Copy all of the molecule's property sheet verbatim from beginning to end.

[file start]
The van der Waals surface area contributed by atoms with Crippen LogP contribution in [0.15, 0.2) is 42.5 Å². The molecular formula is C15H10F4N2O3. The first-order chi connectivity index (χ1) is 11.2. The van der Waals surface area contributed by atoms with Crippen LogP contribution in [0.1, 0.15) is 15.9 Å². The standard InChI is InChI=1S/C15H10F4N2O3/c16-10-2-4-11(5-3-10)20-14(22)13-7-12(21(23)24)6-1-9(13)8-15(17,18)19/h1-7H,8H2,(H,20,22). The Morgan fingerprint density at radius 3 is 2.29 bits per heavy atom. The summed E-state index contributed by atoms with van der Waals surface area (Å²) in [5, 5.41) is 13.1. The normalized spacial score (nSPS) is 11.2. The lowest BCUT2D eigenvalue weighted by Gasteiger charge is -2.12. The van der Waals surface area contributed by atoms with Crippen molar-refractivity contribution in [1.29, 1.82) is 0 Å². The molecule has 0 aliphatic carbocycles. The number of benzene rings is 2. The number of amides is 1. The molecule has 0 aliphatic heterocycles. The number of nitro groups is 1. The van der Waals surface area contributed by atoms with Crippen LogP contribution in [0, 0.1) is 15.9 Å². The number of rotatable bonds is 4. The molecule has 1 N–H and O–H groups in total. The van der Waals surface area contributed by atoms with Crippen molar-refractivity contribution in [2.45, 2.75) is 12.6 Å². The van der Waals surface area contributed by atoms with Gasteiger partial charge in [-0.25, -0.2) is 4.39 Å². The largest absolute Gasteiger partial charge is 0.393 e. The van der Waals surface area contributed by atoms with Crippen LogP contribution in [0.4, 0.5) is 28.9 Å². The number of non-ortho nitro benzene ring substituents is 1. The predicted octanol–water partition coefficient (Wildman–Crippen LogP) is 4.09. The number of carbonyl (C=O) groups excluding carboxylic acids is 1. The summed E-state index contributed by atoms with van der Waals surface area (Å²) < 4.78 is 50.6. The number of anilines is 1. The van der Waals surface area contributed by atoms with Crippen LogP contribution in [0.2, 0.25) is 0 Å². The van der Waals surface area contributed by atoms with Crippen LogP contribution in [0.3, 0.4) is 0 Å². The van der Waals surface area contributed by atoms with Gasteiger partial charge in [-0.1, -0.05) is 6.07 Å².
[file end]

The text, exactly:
The van der Waals surface area contributed by atoms with Crippen LogP contribution in [0.15, 0.2) is 42.5 Å². The molecular formula is C15H10F4N2O3. The first-order chi connectivity index (χ1) is 11.2. The van der Waals surface area contributed by atoms with Crippen LogP contribution in [0.1, 0.15) is 15.9 Å². The standard InChI is InChI=1S/C15H10F4N2O3/c16-10-2-4-11(5-3-10)20-14(22)13-7-12(21(23)24)6-1-9(13)8-15(17,18)19/h1-7H,8H2,(H,20,22). The Morgan fingerprint density at radius 3 is 2.29 bits per heavy atom. The summed E-state index contributed by atoms with van der Waals surface area (Å²) in [5, 5.41) is 13.1. The normalized spacial score (nSPS) is 11.2. The lowest BCUT2D eigenvalue weighted by Gasteiger charge is -2.12. The van der Waals surface area contributed by atoms with Crippen molar-refractivity contribution in [1.29, 1.82) is 0 Å². The molecule has 0 aliphatic carbocycles. The number of benzene rings is 2. The number of amides is 1. The molecule has 0 aliphatic heterocycles. The number of nitro groups is 1. The van der Waals surface area contributed by atoms with Crippen LogP contribution in [0, 0.1) is 15.9 Å². The number of rotatable bonds is 4. The molecule has 1 N–H and O–H groups in total. The van der Waals surface area contributed by atoms with Crippen molar-refractivity contribution in [2.45, 2.75) is 12.6 Å². The van der Waals surface area contributed by atoms with Gasteiger partial charge in [-0.25, -0.2) is 4.39 Å². The largest absolute Gasteiger partial charge is 0.393 e. The van der Waals surface area contributed by atoms with Crippen LogP contribution in [0.4, 0.5) is 28.9 Å². The number of non-ortho nitro benzene ring substituents is 1. The predicted octanol–water partition coefficient (Wildman–Crippen LogP) is 4.09. The number of carbonyl (C=O) groups excluding carboxylic acids is 1. The summed E-state index contributed by atoms with van der Waals surface area (Å²) < 4.78 is 50.6. The number of anilines is 1. The van der Waals surface area contributed by atoms with Crippen LogP contribution in [0.2, 0.25) is 0 Å². The van der Waals surface area contributed by atoms with Crippen LogP contribution in [0.3, 0.4) is 0 Å². The van der Waals surface area contributed by atoms with Gasteiger partial charge in [-0.1, -0.05) is 6.07 Å².